A controlled study in 1984-1991 in coastal forest in Poço das Antas Reserve, Brazil found that more wild-born lion tamarins Leontopithecus rosalia survived after reintroduction into the wild than captive-bred tamarins. No statistical tests were carried out to determine whether this difference was significant. Twenty-nine (34%) of 85 and four (67%) of six reintroduced captive-bred and wild-born tamarins were still alive in 1991, respectively. Captive-bred and wild-born animals survived for between 1-83 months and 43-75 months, respectively. Furthermore, captive-born tamarins depended on daily provisioning and health monitoring whereas wild-born tamarins were independent of supplementary food or managing. Wild-born tamarins had been taken by poachers and lived in private homes before they were confiscated. Captive-bred tamarins were retrieved from the National Zoological Park in Washington DC and transferred to the Rio de Janeiro Primate Centre before release.

Allow primates to adapt to local habitat conditions for some time before introduction to the wild Primate Conservation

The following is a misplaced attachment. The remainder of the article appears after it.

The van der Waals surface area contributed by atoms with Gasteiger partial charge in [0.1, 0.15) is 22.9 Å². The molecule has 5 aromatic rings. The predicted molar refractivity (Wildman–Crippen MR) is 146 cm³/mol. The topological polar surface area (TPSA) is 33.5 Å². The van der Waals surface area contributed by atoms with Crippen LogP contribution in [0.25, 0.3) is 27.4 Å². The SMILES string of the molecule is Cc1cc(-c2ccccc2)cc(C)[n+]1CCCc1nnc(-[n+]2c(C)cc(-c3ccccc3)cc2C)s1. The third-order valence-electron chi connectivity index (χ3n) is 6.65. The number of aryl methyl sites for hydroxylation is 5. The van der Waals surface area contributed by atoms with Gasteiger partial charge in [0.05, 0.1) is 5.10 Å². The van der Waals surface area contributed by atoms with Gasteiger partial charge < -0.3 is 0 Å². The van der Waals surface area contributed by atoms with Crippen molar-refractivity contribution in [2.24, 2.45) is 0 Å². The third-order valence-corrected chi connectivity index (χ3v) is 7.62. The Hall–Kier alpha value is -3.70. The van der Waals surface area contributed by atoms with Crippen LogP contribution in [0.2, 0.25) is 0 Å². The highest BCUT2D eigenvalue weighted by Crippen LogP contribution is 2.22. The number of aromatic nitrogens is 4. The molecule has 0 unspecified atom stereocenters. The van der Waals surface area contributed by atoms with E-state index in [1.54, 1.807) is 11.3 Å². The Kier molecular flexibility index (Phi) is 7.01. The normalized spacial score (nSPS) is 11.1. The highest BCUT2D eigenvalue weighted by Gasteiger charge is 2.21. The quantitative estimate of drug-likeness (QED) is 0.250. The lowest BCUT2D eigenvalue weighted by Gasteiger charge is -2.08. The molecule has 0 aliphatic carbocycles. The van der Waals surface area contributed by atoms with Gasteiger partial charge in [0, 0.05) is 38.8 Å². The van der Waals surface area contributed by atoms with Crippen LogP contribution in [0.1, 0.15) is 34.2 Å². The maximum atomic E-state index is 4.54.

A before-and-after trial in 1984-1991 in coastal forest in Poço das Antas Reserve, Brazil found that the majority of reintroduced golden lion tamarins Leontopithecus rosalia, some of which were allowed to adapt to local habitat conditions before release along with 14 other interventions, did not survive over seven years. Fifty-eight (64%) out of 91 reintroduced tamarins did not survive in the wild. However, 57 infants were born (reproductive rate=63%) during the study period, of which 38 (67%) survived. Tamarin groups (families or pairs) were kept in large forest acclimatization cages at the release sites. Different groups of captive-bred or orphaned tamarins were introduced in different years into habitat already occupied by the species and predators. Groups were provided with supplementary food, water and nesting boxes. Tamarins were quarantined, underwent veterinary checks and were treated for parasites before release. Sick or injured animals were rescued, treated and re-released. The reserve became officially protected in 1983. The study does not distinguish between the effects of the different interventions mentioned above.